On August 26, the German daily Frankfurter Allgemeine Zeitung carried Foreign Minister Frank-Walter Steinmeier’s opinion article entitled “More Security for All in Europe: Re-launch of Arms Control.” He wrote, in part: “Russia’s annexation of Crimea violated international law and called into question the very foundations of Europe’s security architecture. Moreover, the nature of conflict, as Ukraine has demonstrated, has changed dramatically. So-called hybrid warfare and non-state actors are playing ever-greater roles. New technologies – offensive cyber capabilities, armed drones, robots, and electronic, laser, and standoff weapons – carry new dangers. New combat scenarios – smaller units, higher fighting power, faster deployment – are not covered by today’s existing arms-control regimes. The danger of a new arms race looms large.”
He said that, in his view, a re-launch of arms control must cover five areas: agreements that should (a) “define regional ceilings, minimum distances, and transparency measures (especially in militarily sensitive regions such as the Baltics)”; (b) “take into account new military capabilities and strategies (smaller, mobile units, rather than traditional, large armies, taking resources such as transport capabilities into consideration accordingly)”; (c) “integrate new weapons systems (for example, drones)”; (d) “permit effective, rapidly deployable, flexible, and independent verification in times of crisis (carried out by, say, the OSCE)”; (e) agreements that could be “applied where territorial status is disputed.”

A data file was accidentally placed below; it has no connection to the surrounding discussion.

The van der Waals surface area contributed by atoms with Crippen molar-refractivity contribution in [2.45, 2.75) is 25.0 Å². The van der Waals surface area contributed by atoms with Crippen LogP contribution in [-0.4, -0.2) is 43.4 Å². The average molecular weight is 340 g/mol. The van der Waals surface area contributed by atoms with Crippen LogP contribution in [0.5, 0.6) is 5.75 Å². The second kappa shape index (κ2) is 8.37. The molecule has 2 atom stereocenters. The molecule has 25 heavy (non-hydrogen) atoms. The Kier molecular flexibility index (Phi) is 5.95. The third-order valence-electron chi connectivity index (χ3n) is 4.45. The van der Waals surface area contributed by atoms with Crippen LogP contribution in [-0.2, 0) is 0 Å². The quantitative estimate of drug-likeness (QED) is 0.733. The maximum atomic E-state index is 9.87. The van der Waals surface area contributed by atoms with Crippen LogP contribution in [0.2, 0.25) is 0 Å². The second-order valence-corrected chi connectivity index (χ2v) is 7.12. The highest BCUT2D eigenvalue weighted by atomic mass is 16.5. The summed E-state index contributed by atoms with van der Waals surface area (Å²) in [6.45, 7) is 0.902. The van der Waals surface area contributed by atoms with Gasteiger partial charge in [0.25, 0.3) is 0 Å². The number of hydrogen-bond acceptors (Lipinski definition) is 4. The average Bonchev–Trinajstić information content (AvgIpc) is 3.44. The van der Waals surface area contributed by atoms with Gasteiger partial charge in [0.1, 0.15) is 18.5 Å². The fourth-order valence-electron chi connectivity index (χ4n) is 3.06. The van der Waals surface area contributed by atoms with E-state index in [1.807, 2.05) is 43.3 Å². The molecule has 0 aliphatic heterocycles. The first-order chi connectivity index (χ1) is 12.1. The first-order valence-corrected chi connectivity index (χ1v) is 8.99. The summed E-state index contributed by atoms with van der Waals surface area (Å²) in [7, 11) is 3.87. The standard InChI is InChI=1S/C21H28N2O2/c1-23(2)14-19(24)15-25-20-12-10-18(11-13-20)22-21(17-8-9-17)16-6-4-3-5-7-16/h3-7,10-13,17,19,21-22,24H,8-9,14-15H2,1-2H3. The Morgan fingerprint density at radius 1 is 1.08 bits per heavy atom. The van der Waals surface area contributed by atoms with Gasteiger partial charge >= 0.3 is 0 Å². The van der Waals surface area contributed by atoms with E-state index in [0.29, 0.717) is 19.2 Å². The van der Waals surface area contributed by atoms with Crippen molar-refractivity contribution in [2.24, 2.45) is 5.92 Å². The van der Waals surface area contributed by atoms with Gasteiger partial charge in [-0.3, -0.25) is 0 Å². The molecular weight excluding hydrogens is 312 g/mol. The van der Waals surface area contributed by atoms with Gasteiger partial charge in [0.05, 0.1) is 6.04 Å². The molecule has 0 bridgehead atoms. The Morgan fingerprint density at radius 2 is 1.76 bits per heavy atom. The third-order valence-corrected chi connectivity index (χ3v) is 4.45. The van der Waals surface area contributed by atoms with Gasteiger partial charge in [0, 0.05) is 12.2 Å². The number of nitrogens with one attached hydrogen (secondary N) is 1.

The Day asked its experts for comment, particularly how they thought a dialog with Russia could begin and on what terms and conditions.
"THE TALKS COULD BEGIN ONCE KYIV FULLY CONTROLS ITS BORDER WITH RUSSIA"
John HERBST, Director, Dinu Patriciu Eurasia Center:
“Foreign Minister Steinmeier’s proposal on arms control in Europe has several interesting elements. First of all, it is good to see a leader of the Social Democrats in Germany say that ‘Russia has violated basic principles of peace – territorial integrity, free choice of alliances, and recognition of international law – that are non-negotiable for us in the West.’ It is also good that he publicly states that at Warsaw, NATO ‘renewed’ its dual approach to Russia of ‘deterrence’ and ‘detente.’ So, the German Foreign Minister, like his Chancellor, understands the importance of deterring the Kremlin. That it is important for the security of Europe.
“But is it time for a dialog on arms control with Russia? There is a danger that such a proposal coming at this time from the West would be read as weakness in the Kremlin. After all, the current crisis in Europe is a product of Kremlin aggression, ongoing aggression. During the Cold War, Soviet invasions of Hungary and Czechoslovakia led to a freeze in contacts with the West. Does it make sense to start a new dialog now while Russian soldiers and weapons are still in the Donbas? Perhaps it would be useful to offer arms control talks as an incentive to end Moscow’s aggression. The talks could begin once Kyiv fully controls its border with Russia, all Russian troops and weapons are out of the Donbas, and there is peace in Ukraine’s east.”